Fauna Boreali-americana, Or, The Zoology of the Northern Parts of British America: The fish, by J. Richardson. 1836 (Google eBook)

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J. Murray, 1836 - Zoology - 220 pages
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Page 216 - STUART'S LAKE. Salmon arrived. In the month of June we took out of this lake twenty-one sturgeon, that were from eight to twelve feet in length. One of them measured twelve feet two inches from its extreme points, four feet eleven inches round the middle, and would weigh from five hundred and fifty to six hundred pounds.
Page 69 - He is called weak-fish, as some say, because he does not pull very much after he is hooked ;* or as others allege, because the laboring men who are fed upon him are weak by reason of the deficient nourishment in that kind of food. Certain peculiar noises under water, of a low rumbling or drumming kind, are ascribed by the fishermen to the squeteague. Whether the sounds come from these fishes or not, it is certain that during their season, they may be heard coming from the bottom of the water; and...
Page 214 - We now have the common salmon in abundance. They weigh from five to seven pounds. There are, also, a few of a larger kind, which will weigh sixty or seventy pounds. Both of them are very good, when just taken out of the water. But, when dried, as they are by the Indians here, by the heat of the sun, or in the smoke of a fire, they are not very palatable. When salted, they are excellent. "As soon as the salmon come into this lake, they go in search of the rivers and brooks that fall into it; and these...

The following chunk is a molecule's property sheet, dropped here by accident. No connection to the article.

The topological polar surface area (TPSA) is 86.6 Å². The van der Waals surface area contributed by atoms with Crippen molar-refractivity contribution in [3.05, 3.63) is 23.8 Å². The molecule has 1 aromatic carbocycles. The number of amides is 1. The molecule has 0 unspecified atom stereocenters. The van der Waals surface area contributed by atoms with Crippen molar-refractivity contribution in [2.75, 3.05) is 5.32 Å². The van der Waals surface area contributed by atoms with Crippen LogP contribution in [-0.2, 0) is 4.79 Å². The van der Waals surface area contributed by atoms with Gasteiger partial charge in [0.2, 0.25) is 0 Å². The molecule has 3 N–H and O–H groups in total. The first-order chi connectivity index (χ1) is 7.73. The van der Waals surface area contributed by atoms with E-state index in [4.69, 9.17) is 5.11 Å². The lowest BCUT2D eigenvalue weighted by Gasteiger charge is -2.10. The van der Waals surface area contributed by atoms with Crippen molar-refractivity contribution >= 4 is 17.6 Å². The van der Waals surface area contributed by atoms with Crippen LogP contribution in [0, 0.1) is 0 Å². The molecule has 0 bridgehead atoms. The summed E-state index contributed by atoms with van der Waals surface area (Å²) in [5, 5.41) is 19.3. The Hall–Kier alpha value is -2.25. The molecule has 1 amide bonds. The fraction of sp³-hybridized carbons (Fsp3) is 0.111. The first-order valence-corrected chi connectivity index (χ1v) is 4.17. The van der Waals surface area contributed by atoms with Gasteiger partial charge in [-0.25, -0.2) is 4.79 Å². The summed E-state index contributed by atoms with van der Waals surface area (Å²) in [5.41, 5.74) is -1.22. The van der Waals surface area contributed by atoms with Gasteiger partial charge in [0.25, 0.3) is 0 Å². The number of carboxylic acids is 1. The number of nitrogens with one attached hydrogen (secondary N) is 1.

Page 261 - ... after which he keeps watch over the sacred deposit, and guards it from every foe with the utmost courage. If driven from the spot by man, he does not go far, but is continually looking back, and in a short time returns.
Page 154 - Accordingly one of the salmon, escaping from the net, rushed down the stream with great velocity, towards the ford, where the dog stood to receive him at an advantage. A very diverting chase now commenced, in which, from the shallowness of the water, we could discern the whole track of the fish, with all its rapid turnings and windings. After a smart pursuit, the dog found himself left considerahly behind, in consequence of the water deepening, by which he had been reduced to the necessity of swimming.
Page 218 - ... together, and five on the top of them. The whole is then wrapped up in mats, and made fast by cords, over which mats are again thrown. Twelve of these baskets, each of which contains from ninety to a hundred pounds, form a stack...
Page 216 - Salmon again begin to make their appearance in all the rivers of any considerable magnitude ; and they have them at most of their villages in plenty until the latter end of September, or the beginning of October. For about a month they come up in crowds, and the noses of some of them are either worn or rotted off, and the eyes of others have perished in their heads ; yet in this maimed condition they are surprisingly alert in coming up rapids.
Page 149 - At the mouths of rivers they rise freely at the artificial fly within fifty yards of the sea; and the common earth-worm is a deadly bait for the clean Salmon.
Page 168 - ... account, the wonder will cease. Indeed, they were so numerous at the foot of the fall, that when a light pole, armed with a few spikes, which was the instrument the old woman used, was put under water and hauled up with a jerk, it was scarcely possible to miss them. Some of my Indians tried the...
Page 218 - When it is sufficiently dried it is pounded fine between two stones till it is pulverized, and is then placed in a basket about two feet long, and one in diameter, neatly made of grass and rushes, and lined with the skin of a salmon stretched and dried for the purpose. Here...

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